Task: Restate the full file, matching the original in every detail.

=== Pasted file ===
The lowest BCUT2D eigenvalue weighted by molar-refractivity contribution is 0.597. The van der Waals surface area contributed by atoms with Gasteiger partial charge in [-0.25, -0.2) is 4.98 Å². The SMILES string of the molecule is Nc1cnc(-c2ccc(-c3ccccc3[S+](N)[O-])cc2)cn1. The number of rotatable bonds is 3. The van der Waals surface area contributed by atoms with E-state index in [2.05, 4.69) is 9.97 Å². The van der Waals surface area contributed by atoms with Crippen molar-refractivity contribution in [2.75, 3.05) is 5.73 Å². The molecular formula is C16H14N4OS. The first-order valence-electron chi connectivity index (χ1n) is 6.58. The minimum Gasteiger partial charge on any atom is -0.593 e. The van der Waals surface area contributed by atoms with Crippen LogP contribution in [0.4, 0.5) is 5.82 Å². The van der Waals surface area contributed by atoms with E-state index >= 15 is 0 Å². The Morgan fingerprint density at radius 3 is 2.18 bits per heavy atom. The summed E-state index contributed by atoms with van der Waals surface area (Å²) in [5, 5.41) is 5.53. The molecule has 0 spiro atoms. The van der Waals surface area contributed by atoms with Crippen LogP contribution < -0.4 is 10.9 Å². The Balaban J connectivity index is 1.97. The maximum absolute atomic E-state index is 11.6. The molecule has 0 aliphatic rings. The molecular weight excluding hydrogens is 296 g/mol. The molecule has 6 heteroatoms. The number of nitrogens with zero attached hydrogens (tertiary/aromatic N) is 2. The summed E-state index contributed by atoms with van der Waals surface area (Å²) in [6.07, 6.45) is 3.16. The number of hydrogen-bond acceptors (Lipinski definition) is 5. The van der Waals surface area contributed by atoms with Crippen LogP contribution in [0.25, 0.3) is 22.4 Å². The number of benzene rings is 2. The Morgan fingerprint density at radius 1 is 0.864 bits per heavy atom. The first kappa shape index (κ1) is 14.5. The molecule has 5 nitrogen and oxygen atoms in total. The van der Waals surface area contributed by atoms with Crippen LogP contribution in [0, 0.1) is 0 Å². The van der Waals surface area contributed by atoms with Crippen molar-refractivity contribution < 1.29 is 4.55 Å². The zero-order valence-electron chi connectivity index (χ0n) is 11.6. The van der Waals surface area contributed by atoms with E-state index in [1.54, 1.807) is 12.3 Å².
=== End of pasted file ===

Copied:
The lowest BCUT2D eigenvalue weighted by molar-refractivity contribution is 0.597. The van der Waals surface area contributed by atoms with Gasteiger partial charge in [-0.25, -0.2) is 4.98 Å². The SMILES string of the molecule is Nc1cnc(-c2ccc(-c3ccccc3[S+](N)[O-])cc2)cn1. The number of rotatable bonds is 3. The van der Waals surface area contributed by atoms with E-state index in [2.05, 4.69) is 9.97 Å². The van der Waals surface area contributed by atoms with Crippen molar-refractivity contribution in [2.75, 3.05) is 5.73 Å². The molecular formula is C16H14N4OS. The first-order valence-electron chi connectivity index (χ1n) is 6.58. The minimum Gasteiger partial charge on any atom is -0.593 e. The van der Waals surface area contributed by atoms with Crippen LogP contribution in [0.4, 0.5) is 5.82 Å². The van der Waals surface area contributed by atoms with E-state index >= 15 is 0 Å². The Morgan fingerprint density at radius 3 is 2.18 bits per heavy atom. The summed E-state index contributed by atoms with van der Waals surface area (Å²) in [5, 5.41) is 5.53. The molecule has 0 spiro atoms. The van der Waals surface area contributed by atoms with Crippen LogP contribution < -0.4 is 10.9 Å². The Balaban J connectivity index is 1.97. The maximum absolute atomic E-state index is 11.6. The molecule has 0 aliphatic rings. The molecular weight excluding hydrogens is 296 g/mol. The molecule has 6 heteroatoms. The number of nitrogens with zero attached hydrogens (tertiary/aromatic N) is 2. The summed E-state index contributed by atoms with van der Waals surface area (Å²) in [6.07, 6.45) is 3.16. The number of hydrogen-bond acceptors (Lipinski definition) is 5. The van der Waals surface area contributed by atoms with Crippen LogP contribution in [0.25, 0.3) is 22.4 Å². The number of benzene rings is 2. The Morgan fingerprint density at radius 1 is 0.864 bits per heavy atom. The first kappa shape index (κ1) is 14.5. The molecule has 5 nitrogen and oxygen atoms in total. The van der Waals surface area contributed by atoms with Crippen LogP contribution in [0, 0.1) is 0 Å². The van der Waals surface area contributed by atoms with Crippen molar-refractivity contribution < 1.29 is 4.55 Å². The zero-order valence-electron chi connectivity index (χ0n) is 11.6. The van der Waals surface area contributed by atoms with E-state index in [1.54, 1.807) is 12.3 Å².